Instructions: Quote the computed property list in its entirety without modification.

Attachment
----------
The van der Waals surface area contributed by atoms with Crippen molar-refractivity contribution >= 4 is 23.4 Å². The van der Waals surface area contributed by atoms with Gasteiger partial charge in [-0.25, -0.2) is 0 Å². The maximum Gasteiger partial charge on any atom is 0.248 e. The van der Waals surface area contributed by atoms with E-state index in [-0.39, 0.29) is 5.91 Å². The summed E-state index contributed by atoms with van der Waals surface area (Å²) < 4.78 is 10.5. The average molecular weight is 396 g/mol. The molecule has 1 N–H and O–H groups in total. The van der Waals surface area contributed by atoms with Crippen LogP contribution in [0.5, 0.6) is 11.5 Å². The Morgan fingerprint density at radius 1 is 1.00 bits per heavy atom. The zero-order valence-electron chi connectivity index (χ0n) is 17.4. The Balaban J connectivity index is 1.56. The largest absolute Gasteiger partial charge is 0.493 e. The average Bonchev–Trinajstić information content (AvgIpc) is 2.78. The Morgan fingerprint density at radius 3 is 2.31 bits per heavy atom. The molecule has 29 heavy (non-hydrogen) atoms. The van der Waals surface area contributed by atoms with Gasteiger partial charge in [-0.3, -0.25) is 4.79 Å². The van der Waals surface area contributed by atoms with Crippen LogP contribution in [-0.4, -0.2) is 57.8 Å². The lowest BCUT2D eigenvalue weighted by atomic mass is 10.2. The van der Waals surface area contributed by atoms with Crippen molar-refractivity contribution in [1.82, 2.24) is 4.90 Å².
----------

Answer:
The van der Waals surface area contributed by atoms with Crippen molar-refractivity contribution >= 4 is 23.4 Å². The van der Waals surface area contributed by atoms with Gasteiger partial charge in [-0.25, -0.2) is 0 Å². The maximum Gasteiger partial charge on any atom is 0.248 e. The van der Waals surface area contributed by atoms with E-state index in [-0.39, 0.29) is 5.91 Å². The summed E-state index contributed by atoms with van der Waals surface area (Å²) < 4.78 is 10.5. The average molecular weight is 396 g/mol. The molecule has 1 N–H and O–H groups in total. The van der Waals surface area contributed by atoms with Crippen LogP contribution in [0.5, 0.6) is 11.5 Å². The Morgan fingerprint density at radius 1 is 1.00 bits per heavy atom. The zero-order valence-electron chi connectivity index (χ0n) is 17.4. The Balaban J connectivity index is 1.56. The largest absolute Gasteiger partial charge is 0.493 e. The average Bonchev–Trinajstić information content (AvgIpc) is 2.78. The Morgan fingerprint density at radius 3 is 2.31 bits per heavy atom. The molecule has 29 heavy (non-hydrogen) atoms. The van der Waals surface area contributed by atoms with Gasteiger partial charge in [-0.3, -0.25) is 4.79 Å². The van der Waals surface area contributed by atoms with Crippen LogP contribution in [-0.4, -0.2) is 57.8 Å². The lowest BCUT2D eigenvalue weighted by atomic mass is 10.2. The van der Waals surface area contributed by atoms with Crippen molar-refractivity contribution in [1.82, 2.24) is 4.90 Å².